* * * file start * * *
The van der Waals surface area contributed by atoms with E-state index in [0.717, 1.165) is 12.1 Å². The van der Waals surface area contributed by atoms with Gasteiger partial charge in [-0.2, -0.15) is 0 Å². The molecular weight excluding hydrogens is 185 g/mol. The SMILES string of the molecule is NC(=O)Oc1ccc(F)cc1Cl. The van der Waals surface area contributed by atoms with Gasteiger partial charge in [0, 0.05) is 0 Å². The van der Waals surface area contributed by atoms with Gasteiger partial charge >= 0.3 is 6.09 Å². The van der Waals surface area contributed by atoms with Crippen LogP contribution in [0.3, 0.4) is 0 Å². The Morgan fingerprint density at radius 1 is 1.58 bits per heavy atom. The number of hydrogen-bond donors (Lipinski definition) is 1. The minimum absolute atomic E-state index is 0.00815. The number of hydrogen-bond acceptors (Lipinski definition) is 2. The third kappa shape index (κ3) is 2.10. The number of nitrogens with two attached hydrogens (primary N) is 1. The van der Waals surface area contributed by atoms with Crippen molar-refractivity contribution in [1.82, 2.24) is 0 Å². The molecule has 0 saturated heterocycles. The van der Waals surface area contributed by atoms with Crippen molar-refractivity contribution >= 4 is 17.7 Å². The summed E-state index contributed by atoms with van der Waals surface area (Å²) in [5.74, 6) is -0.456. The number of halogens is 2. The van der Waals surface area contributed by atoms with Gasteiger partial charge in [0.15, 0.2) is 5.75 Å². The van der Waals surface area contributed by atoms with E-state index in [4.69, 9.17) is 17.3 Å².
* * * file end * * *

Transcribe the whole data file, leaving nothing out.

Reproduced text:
The van der Waals surface area contributed by atoms with E-state index in [0.717, 1.165) is 12.1 Å². The van der Waals surface area contributed by atoms with Gasteiger partial charge in [-0.2, -0.15) is 0 Å². The molecular weight excluding hydrogens is 185 g/mol. The SMILES string of the molecule is NC(=O)Oc1ccc(F)cc1Cl. The van der Waals surface area contributed by atoms with Gasteiger partial charge in [0, 0.05) is 0 Å². The van der Waals surface area contributed by atoms with Gasteiger partial charge >= 0.3 is 6.09 Å². The van der Waals surface area contributed by atoms with Crippen LogP contribution in [0.3, 0.4) is 0 Å². The Morgan fingerprint density at radius 1 is 1.58 bits per heavy atom. The number of hydrogen-bond donors (Lipinski definition) is 1. The minimum absolute atomic E-state index is 0.00815. The number of hydrogen-bond acceptors (Lipinski definition) is 2. The third kappa shape index (κ3) is 2.10. The number of nitrogens with two attached hydrogens (primary N) is 1. The van der Waals surface area contributed by atoms with Crippen molar-refractivity contribution in [1.82, 2.24) is 0 Å². The molecule has 0 saturated heterocycles. The van der Waals surface area contributed by atoms with Crippen molar-refractivity contribution >= 4 is 17.7 Å². The summed E-state index contributed by atoms with van der Waals surface area (Å²) in [5.74, 6) is -0.456. The number of halogens is 2. The van der Waals surface area contributed by atoms with Gasteiger partial charge in [0.15, 0.2) is 5.75 Å². The van der Waals surface area contributed by atoms with E-state index in [4.69, 9.17) is 17.3 Å².